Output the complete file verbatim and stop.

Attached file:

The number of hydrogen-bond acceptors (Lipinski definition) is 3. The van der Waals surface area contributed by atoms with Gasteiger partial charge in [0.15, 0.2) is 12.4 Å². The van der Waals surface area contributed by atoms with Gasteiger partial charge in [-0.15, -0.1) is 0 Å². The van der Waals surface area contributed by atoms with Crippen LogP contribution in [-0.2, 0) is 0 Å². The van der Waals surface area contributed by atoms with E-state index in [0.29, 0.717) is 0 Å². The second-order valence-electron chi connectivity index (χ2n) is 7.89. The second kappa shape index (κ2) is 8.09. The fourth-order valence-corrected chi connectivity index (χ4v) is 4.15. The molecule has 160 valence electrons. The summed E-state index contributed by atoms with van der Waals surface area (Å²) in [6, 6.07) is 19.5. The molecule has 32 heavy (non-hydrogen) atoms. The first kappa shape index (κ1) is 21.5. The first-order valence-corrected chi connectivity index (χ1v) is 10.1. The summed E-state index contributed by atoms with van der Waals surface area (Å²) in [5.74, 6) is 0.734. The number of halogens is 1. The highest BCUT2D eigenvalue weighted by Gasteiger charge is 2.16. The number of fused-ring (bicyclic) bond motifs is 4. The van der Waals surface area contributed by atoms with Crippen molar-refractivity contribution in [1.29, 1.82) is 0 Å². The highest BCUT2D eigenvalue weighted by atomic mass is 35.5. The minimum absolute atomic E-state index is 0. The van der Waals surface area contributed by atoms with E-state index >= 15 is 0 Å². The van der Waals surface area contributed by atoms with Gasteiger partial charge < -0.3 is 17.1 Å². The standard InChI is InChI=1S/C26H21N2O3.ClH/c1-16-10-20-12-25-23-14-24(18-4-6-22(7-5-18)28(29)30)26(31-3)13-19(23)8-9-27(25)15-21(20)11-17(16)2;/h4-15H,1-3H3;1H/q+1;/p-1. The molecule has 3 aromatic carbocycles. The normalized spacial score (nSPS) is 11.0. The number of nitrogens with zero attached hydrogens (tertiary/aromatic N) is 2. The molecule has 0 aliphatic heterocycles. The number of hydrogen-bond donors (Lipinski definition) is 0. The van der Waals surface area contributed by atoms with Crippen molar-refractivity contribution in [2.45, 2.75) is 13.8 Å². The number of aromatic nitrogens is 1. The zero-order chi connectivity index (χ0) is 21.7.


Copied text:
The number of hydrogen-bond acceptors (Lipinski definition) is 3. The van der Waals surface area contributed by atoms with Gasteiger partial charge in [0.15, 0.2) is 12.4 Å². The van der Waals surface area contributed by atoms with Gasteiger partial charge in [-0.15, -0.1) is 0 Å². The van der Waals surface area contributed by atoms with Crippen LogP contribution in [-0.2, 0) is 0 Å². The van der Waals surface area contributed by atoms with E-state index in [0.29, 0.717) is 0 Å². The second-order valence-electron chi connectivity index (χ2n) is 7.89. The second kappa shape index (κ2) is 8.09. The fourth-order valence-corrected chi connectivity index (χ4v) is 4.15. The molecule has 160 valence electrons. The summed E-state index contributed by atoms with van der Waals surface area (Å²) in [6, 6.07) is 19.5. The molecule has 32 heavy (non-hydrogen) atoms. The first kappa shape index (κ1) is 21.5. The first-order valence-corrected chi connectivity index (χ1v) is 10.1. The summed E-state index contributed by atoms with van der Waals surface area (Å²) in [5.74, 6) is 0.734. The number of halogens is 1. The highest BCUT2D eigenvalue weighted by Gasteiger charge is 2.16. The number of fused-ring (bicyclic) bond motifs is 4. The van der Waals surface area contributed by atoms with Crippen molar-refractivity contribution in [1.29, 1.82) is 0 Å². The highest BCUT2D eigenvalue weighted by atomic mass is 35.5. The minimum absolute atomic E-state index is 0. The van der Waals surface area contributed by atoms with E-state index >= 15 is 0 Å². The van der Waals surface area contributed by atoms with Gasteiger partial charge < -0.3 is 17.1 Å². The standard InChI is InChI=1S/C26H21N2O3.ClH/c1-16-10-20-12-25-23-14-24(18-4-6-22(7-5-18)28(29)30)26(31-3)13-19(23)8-9-27(25)15-21(20)11-17(16)2;/h4-15H,1-3H3;1H/q+1;/p-1. The molecule has 3 aromatic carbocycles. The normalized spacial score (nSPS) is 11.0. The number of nitrogens with zero attached hydrogens (tertiary/aromatic N) is 2. The molecule has 0 aliphatic heterocycles. The number of hydrogen-bond donors (Lipinski definition) is 0. The van der Waals surface area contributed by atoms with Crippen molar-refractivity contribution in [2.45, 2.75) is 13.8 Å². The number of aromatic nitrogens is 1. The zero-order chi connectivity index (χ0) is 21.7.